David Jennings was born in 1972, and studied with John Casken. Strongly immersed in music of the British Musical Renaissance he has also been influenced by poetry and the visual arts. He has composed in a variety of forms but this disc concentrates on music for piano. The earliest of these works are rooted in his childhood.
The Piano Sonata No.1 was started in 1988 and completed in 1995, though revisions meant that it didn’t reach its present form until 2009. A long gestation, certainly. It covers a pleasing amount of stylistic ground: calm initially but soon subject to tauter, twistier material, then a snazzy, jazzy Scherzo with some good rolling left hand. Then there are more calm, almost Debussian harmonies in the Romance third movement with a contrasting section full of velocity. Written in the mid to late 1980s, the three Sonatinas are succinct and highly communicative, revealing baroque hints as well as other kinds of influence. One such is the ‘Satie Barcarolle’ effect of the central Elegy of the first Sonatina or the Bachian elements of the second. One might think that the Prelude and Fugue Op.6 would build upon certain neo-classical elements that are present in the composer’s music. However this is a much thornier work altogether and one that enshrines quite a rigorous use of twelve-tone throughout its five-minute length.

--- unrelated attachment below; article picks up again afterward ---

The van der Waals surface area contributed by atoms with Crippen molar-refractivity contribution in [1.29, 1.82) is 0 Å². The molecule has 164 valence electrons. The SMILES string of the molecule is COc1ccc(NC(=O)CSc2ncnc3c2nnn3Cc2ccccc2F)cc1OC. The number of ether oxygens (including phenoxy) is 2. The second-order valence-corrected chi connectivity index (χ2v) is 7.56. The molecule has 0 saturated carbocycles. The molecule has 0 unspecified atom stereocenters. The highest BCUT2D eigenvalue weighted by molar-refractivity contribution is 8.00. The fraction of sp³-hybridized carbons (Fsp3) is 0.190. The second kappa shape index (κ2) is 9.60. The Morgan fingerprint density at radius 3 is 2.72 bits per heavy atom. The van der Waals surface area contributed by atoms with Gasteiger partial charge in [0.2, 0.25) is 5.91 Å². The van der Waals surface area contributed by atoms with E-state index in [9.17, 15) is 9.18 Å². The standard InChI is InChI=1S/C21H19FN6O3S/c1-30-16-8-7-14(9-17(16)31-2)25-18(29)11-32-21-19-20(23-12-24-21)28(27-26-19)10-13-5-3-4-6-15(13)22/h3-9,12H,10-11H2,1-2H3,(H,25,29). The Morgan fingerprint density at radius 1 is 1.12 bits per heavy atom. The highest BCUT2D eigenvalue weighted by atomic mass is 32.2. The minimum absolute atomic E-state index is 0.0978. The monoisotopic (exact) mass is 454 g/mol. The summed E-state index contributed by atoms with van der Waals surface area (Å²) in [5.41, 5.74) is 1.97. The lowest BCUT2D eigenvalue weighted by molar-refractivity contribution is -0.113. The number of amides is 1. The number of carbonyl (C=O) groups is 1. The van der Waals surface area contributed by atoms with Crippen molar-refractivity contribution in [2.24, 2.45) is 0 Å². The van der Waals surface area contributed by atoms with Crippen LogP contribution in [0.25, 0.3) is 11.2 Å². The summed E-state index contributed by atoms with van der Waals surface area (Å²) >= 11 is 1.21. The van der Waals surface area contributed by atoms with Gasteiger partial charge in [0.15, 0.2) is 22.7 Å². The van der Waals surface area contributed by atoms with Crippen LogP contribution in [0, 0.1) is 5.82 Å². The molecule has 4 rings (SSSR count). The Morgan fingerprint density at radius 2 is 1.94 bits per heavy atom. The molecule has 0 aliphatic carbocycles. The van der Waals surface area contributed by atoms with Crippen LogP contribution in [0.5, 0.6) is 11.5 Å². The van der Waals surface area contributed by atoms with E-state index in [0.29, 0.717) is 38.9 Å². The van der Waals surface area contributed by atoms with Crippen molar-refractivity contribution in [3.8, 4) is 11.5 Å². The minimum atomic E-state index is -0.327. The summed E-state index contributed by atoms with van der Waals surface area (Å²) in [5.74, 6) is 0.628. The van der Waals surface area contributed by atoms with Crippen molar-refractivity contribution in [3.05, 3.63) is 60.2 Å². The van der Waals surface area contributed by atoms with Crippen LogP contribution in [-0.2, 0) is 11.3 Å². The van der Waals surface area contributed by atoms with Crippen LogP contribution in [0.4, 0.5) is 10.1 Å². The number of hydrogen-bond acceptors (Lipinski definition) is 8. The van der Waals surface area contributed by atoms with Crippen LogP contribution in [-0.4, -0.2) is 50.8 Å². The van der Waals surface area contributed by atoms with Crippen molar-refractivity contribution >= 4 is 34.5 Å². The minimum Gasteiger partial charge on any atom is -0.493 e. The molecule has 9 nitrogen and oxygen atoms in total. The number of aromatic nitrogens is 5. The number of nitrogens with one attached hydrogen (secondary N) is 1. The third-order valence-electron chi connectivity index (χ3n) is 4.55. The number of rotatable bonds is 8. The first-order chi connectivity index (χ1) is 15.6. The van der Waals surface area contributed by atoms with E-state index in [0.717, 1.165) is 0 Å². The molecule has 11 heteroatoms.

The Three Lyrical Pieces were written in 2010 and they’re very charming ‘Old School’ pieces which nod to early twentieth-century British piano writing. His next opus was Miniature Suite , which certainly lives up to its name: the five movements last eight minutes in total. This sees Bach gently modified, updated and generally dabbled with, not least via unexpected modulations. The Invention , the third of the movements, sounds like a thoroughly subverted piece from A Bach Book for Harriet Cohen . By contrast the disc ends with Harvest Moon Suite, a series of six charming watercolours, whether gentle of more lurid. The Haunted Abbey, for instance, its title derived from a William Payne painting, is decidedly Hammer Horror, though Harlech Castle is gaunt, and Innisfallen Lake sonorous and evocative.
The composer reveals himself to be admirably equipped in writing for the piano and James Willshire seems an ideal interpreter.